If you run a theme park, read this
There is great advice, and strong business lessons from history, in James Surowiecki's piece in the New Yorker
Surowiecki never mentions theme parks in the piece. But he does tell of other consumer businesses and how they reacted to depressions and recessions. In short, those that cut back did worse during the recovery than those who remained aggressive in the down times.
Let that be a lesson to theme parks mulling a cut in customer service, new attraction design, promotions or advertising. Now is the time when you can bury your competitors - or bury yourself.
Fans are looking for ads touting new rides, new shows, new experiences and fresh deals. Ultimately, fans are looking to see who has their back this summer. Parks that come through will be the parks that endure.
You hear that Disney? It is time to stop sitting on your hands and announce something for WDW. Anything. It could be Star Tours 2. It could be the Monsters Inc. coaster. I would love it to be Beastly Kingdom. Don't let Universal pass you by. Heck, you could announce it for 2011 or 2012, just get people excited for the future.
It was just yesterday in our Directors Meeting that our owner, Will Koch, told us that this is the year to "step it up" like we never have before: step up the service, the friendliness and the cleanliness.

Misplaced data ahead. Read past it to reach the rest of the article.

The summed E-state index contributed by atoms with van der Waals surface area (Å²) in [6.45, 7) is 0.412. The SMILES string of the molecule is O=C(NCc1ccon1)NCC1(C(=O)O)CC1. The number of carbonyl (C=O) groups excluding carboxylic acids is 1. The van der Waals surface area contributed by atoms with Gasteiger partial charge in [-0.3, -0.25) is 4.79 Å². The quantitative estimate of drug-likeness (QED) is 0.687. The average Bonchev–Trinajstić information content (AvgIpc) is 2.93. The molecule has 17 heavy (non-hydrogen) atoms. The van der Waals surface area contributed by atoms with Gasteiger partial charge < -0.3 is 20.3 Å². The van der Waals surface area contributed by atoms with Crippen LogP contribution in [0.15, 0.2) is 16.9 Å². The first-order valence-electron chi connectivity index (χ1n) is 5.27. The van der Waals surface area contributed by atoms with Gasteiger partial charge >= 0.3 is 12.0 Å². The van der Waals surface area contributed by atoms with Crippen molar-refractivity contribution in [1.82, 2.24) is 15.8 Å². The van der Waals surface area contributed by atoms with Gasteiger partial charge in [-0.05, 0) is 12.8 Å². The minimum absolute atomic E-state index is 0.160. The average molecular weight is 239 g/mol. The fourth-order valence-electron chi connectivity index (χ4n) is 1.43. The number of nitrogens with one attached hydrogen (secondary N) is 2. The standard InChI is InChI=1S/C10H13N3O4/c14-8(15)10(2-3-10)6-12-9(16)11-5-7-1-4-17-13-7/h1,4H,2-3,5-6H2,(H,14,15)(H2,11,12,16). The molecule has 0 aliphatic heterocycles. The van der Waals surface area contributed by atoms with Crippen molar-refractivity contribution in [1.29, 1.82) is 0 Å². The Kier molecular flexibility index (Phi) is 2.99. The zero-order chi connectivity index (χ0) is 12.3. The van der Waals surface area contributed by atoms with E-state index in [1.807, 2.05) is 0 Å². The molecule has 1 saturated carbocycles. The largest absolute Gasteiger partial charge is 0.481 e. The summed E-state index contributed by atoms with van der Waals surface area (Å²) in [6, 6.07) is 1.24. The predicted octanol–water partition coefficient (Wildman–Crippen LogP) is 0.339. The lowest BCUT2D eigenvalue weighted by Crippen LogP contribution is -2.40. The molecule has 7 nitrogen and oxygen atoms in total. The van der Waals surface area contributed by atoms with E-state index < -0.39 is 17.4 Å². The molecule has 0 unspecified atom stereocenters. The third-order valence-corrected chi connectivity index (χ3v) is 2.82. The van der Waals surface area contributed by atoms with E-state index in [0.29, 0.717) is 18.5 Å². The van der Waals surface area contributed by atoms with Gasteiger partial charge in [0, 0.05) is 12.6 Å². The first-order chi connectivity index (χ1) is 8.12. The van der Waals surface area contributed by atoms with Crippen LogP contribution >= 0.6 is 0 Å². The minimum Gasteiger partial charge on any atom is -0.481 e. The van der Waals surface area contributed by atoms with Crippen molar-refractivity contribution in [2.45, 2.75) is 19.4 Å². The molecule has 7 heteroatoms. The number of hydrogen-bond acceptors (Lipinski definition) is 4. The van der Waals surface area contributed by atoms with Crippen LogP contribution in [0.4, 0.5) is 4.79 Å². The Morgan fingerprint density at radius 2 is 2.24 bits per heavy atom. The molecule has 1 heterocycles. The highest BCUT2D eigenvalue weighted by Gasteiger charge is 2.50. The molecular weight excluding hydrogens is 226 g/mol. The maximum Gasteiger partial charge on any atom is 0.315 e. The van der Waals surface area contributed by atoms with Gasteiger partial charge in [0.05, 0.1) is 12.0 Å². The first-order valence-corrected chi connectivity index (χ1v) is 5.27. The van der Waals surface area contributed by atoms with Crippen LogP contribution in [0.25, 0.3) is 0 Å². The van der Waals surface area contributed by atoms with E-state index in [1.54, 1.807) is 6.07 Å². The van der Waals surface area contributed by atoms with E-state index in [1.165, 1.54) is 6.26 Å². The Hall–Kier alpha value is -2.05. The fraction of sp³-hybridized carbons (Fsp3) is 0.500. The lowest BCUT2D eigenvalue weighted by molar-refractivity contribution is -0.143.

+3 to Holiday World! WOOT!
I would berate Disney for not announcing anything new, but their deals are so exceptional this year that they've garnered my support. I will be visiting in late August. While there, I hope to check out Hollywood Rip, Ride, Rip-off and Manta.
Im in total agreement, the businesses who offer something "more" to a potential customer/guest in this current economic client are going to gain more in the long run than companies who dont. I was at SFoT over last weekend and received much better customer service than they had offered in past seasons. I also received something rare in this day and age: A "Thank You" from a cast member in a retail outlet. I was plesantly shocked and suprised at that, politeness isnt a dying art.
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